READ MORE: Two Presidents Died on the Same July 4

FACT CHECK: We strive for accuracy and fairness. But if you see something that doesn't look right, click here to contact us! HISTORY reviews and updates its content regularly to ensure it is complete and accurate.

ALSO ON THIS DAY

Queen of American high society dies

Caroline Schermerhorn Astor, wife of William Waldorf Astor, the wealthy newspaper proprietor, dies at the age of 78. Even before her union with William Astor—the grandson of the American fur magnate John Jacob Astor—Caroline Schermerhorn was prime American aristocracy: She was ...read more

Quebec separatists narrowly defeated

By a bare majority of 50.6 percent to 49.4 percent, citizens of the province of Quebec vote to remain within the federation of Canada. The referendum asked Quebec’s citizens, the majority of whom are French-speakers, to vote whether their province should begin the process that ...read more

This Day In History: Muhammad Ali wins the Rumble in the Jungle

Muhammad Ali wins the Rumble in the Jungle

On October 30, 1974, 32-year-old Muhammad Ali becomes the heavyweight champion of the world for the second time when he knocks out 25-year-old champ George Foreman in the eighth round of the “Rumble in the Jungle,” a match in Kinshasa, Zaire. Seven years before, Ali had lost his ...read more

The city of Helena, Montana, is founded after miners discover gold

On October 30, 1864, the town of Helena, Montana, is founded by four gold miners who struck it rich at the appropriately named “Last Chance Gulch.” The first major Anglo settlement of Montana had begun just two years before in the summer of 1862, when prospectors found a sizeable ...read more

“Sense and Sensibility” is published

On October 30, 1811, Jane Austen’s Sense and Sensibility is published anonymously. A small circle of people, including the Price Regent, learned Austen’s identity, but most of the British public knew only that the popular book had been written “by a Lady.” ...read more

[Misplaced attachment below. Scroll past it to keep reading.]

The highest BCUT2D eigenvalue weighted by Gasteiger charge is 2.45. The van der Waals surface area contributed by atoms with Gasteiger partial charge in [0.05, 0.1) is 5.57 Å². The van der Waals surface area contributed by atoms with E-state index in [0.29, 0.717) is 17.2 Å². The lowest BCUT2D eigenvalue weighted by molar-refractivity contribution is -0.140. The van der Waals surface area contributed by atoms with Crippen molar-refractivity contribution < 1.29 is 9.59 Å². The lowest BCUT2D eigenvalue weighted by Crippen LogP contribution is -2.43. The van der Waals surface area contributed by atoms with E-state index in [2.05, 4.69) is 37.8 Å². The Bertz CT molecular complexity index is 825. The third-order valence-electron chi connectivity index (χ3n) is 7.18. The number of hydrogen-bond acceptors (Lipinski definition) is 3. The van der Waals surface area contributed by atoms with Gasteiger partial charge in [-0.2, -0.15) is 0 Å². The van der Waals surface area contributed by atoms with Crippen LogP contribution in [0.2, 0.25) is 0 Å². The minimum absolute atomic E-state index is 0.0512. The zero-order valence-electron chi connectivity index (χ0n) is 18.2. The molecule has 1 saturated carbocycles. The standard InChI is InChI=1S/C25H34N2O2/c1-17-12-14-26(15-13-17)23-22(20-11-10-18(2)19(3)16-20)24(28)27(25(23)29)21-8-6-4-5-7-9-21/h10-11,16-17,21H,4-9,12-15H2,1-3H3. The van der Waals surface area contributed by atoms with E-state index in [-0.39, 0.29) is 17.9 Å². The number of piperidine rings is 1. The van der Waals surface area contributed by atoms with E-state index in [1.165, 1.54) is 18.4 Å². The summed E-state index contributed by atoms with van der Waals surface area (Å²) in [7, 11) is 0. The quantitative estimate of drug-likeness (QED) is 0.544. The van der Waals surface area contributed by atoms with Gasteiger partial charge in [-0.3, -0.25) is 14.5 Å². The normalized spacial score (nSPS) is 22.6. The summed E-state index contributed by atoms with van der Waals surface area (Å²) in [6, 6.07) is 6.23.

Perfect storm hits North Atlantic

On October 30, 1991, the so-called “perfect storm” hits the North Atlantic producing remarkably large waves along the New England and Canadian coasts. Over the next several days, the storm spread its fury over the ocean off the coast of Canada. The fishing boat Andrea Gail and ...read more

Ottoman Empire signs treaty with Allies

On October 30, 1918, aboard the British battleship Agamemnon, anchored in the port of Mudros on the Aegean island of Lemnos, representatives of Great Britain and the Ottoman Empire sign an armistice treaty marking the end of Ottoman participation in the First World War. Though ...read more

FDR approves Lend-Lease aid to the USSR

On October 30, 1941, President Roosevelt, determined to keep the United States out of the war while helping those allies already mired in it, approves $1 billion in Lend-Lease loans to the Soviet Union. The terms: no interest and repayment did not have to start until five years ...read more

Orson Welles’s “War of the Worlds” radio play is broadcast

“The War of the Worlds”—Orson Welles's realistic radio dramatization of a Martian invasion of Earth—is broadcast on the radio on October 30, 1938.  Welles was only 23 years old when his Mercury Theater company decided to update H.G. Wells’s 19th-century science fiction novel The ...read more